Most of us fell in love with stouts at Irish-themed watering holes, where bartenders ritualistically poured the midnight black Guinness through a nitrogen tap, always pausing three-quarters of the way through to allow the tiny bubbles to form a tightly laced foamy head. The sharp roasted flavor and creamy palette were easy to enjoy, and for a while we thought it was all that you could want in a stout. Truth is, the best stouts in the world go beyond the Irish variety and they’re all worth trying.
Even Guinness makes more than one version, beefing up the alcohol and roast character for its Foreign Extra Stout—the Guinness we recommend drinking. Other takes on the stout include a dose of lactose or other unfermentable sugar to round out the flavor in versions known as milk stouts or sweet stouts. Oatmeal stouts gain an extra dimension of silkiness from the grain, and the American stout amplifies the malt, and especially the hops.
An even stronger style, tipping the scales beyond nine-percent alcohol, is known as the Russian imperial stout. The beguilingly complex and sometimes fruity style grew from the strong beers that British brewers once shipped to the vodka-loving court of Catherine the Great in Russia. If that wasn’t boozy enough, many brewers are aging these heavyweights in whiskey barrels, in which they pick up extra alcohol, along with vanilla oak notes from the wood and flavors of the original spirits.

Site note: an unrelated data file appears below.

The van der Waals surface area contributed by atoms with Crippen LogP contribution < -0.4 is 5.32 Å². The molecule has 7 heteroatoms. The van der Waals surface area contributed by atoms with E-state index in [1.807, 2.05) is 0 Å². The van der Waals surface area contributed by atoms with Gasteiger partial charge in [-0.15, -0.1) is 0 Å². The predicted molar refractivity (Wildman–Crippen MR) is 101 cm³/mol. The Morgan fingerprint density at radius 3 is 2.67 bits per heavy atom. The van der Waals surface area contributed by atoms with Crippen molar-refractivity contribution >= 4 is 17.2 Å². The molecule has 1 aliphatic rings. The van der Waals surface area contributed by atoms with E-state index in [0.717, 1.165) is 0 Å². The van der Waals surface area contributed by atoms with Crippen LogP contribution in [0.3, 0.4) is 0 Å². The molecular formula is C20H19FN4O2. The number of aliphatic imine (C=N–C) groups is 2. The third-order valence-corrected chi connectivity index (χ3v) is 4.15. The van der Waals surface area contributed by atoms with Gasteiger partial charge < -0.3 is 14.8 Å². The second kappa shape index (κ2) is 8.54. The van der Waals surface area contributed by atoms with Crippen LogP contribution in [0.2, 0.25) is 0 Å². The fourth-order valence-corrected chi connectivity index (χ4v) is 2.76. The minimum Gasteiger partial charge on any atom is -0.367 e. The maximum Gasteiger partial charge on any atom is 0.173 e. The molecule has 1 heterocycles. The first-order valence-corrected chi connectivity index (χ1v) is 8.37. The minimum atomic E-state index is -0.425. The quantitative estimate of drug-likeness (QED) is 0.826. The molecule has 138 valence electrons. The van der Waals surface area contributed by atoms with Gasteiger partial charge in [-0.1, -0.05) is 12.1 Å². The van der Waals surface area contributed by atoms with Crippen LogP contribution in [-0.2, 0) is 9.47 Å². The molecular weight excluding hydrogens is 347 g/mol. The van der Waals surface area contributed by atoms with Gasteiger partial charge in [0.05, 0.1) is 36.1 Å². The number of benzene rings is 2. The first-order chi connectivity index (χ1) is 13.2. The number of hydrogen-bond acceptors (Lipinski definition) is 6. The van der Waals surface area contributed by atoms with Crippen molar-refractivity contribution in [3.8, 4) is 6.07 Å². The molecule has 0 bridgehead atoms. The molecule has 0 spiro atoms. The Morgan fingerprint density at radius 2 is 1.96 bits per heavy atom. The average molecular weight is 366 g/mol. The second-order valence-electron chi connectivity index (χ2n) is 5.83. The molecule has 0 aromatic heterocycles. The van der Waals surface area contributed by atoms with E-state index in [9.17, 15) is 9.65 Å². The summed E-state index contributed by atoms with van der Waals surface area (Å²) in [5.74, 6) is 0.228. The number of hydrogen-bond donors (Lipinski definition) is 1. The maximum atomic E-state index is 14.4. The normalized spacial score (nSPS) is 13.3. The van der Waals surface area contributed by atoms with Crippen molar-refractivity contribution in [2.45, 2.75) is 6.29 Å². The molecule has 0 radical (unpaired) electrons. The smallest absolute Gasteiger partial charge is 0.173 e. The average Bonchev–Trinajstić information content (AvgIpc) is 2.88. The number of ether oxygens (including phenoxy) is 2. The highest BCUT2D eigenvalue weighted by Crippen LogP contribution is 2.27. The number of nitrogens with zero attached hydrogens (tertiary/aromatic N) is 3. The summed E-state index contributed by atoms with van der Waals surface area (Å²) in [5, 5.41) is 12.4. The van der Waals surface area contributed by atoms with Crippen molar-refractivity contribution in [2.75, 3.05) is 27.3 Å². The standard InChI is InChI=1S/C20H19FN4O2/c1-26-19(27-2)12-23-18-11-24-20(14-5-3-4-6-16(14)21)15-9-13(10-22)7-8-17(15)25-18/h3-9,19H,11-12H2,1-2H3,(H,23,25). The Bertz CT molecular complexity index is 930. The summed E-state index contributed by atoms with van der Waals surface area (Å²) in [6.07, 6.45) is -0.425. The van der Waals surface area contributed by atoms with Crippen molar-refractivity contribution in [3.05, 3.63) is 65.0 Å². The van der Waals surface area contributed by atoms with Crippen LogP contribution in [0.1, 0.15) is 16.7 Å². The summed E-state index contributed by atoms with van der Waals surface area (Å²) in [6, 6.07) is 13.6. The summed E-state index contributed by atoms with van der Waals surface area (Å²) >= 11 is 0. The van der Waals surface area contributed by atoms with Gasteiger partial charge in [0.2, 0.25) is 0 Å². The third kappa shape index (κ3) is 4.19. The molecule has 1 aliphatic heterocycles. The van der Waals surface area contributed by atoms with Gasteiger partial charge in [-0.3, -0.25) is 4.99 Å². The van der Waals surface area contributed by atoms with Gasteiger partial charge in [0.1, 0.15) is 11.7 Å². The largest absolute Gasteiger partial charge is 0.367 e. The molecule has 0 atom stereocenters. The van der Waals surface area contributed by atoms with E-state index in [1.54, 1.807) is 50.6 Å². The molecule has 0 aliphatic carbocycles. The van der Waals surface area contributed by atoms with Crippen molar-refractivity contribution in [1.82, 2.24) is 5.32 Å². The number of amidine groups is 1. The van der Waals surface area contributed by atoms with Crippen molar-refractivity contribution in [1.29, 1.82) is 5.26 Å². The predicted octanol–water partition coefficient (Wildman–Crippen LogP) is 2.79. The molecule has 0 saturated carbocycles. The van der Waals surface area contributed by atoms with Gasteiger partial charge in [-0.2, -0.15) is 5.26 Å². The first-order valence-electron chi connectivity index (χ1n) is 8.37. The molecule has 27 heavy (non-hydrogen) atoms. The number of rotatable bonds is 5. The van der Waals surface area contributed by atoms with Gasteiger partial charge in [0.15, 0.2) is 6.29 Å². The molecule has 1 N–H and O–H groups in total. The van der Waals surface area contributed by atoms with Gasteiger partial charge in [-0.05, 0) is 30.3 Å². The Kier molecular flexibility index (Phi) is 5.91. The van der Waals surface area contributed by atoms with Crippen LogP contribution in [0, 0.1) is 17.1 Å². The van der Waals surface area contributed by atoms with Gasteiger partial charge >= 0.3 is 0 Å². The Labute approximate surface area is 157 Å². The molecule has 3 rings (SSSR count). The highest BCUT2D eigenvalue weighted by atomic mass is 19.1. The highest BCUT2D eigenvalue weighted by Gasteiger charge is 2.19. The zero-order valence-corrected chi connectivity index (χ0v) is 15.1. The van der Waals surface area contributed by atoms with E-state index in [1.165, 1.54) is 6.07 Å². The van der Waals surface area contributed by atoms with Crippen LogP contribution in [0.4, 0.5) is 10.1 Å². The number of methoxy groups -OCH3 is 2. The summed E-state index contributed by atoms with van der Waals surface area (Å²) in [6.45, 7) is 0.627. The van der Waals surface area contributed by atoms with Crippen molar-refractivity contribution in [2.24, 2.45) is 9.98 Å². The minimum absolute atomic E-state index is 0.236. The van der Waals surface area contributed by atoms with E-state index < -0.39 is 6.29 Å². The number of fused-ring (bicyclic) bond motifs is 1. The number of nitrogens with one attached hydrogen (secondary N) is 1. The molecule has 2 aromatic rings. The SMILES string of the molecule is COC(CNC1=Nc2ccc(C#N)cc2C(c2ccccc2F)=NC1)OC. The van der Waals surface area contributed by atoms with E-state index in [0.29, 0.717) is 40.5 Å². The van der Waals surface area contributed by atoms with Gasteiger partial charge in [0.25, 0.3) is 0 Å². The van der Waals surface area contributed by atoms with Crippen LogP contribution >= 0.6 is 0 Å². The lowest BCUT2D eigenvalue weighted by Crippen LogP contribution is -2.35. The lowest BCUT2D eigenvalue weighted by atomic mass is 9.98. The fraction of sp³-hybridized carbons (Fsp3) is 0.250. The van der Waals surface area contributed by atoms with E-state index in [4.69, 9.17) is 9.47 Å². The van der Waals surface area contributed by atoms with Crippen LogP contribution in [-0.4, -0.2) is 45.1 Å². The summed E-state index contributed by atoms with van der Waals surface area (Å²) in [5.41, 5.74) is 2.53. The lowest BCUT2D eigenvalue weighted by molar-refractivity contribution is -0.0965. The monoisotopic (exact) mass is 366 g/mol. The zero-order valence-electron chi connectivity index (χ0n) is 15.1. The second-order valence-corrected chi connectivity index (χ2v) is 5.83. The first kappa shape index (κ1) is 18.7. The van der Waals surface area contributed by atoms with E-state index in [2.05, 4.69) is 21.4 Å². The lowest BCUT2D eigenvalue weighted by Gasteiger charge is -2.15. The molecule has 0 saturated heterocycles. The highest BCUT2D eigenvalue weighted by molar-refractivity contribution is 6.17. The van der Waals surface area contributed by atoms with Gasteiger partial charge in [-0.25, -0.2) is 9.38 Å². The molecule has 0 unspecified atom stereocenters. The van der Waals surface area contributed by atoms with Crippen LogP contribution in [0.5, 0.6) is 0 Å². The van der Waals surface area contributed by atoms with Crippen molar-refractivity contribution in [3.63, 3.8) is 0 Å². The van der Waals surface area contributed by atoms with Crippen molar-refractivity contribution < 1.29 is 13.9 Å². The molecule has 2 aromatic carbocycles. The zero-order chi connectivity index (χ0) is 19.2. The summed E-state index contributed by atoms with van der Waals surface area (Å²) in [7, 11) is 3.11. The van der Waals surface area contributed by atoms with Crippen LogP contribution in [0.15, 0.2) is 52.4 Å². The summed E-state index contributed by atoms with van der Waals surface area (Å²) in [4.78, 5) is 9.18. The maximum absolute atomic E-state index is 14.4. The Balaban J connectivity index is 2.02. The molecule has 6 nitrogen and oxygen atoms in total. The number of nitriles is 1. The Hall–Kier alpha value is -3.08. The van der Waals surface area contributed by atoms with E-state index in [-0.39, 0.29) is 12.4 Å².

We’ve tasted our way though all these substyles and pinpointed the best stouts. One important caveat: We avoided all super-rare, one-day-only stouts. All of our picks, while often limited, are available outside the brewery for at least a short time.
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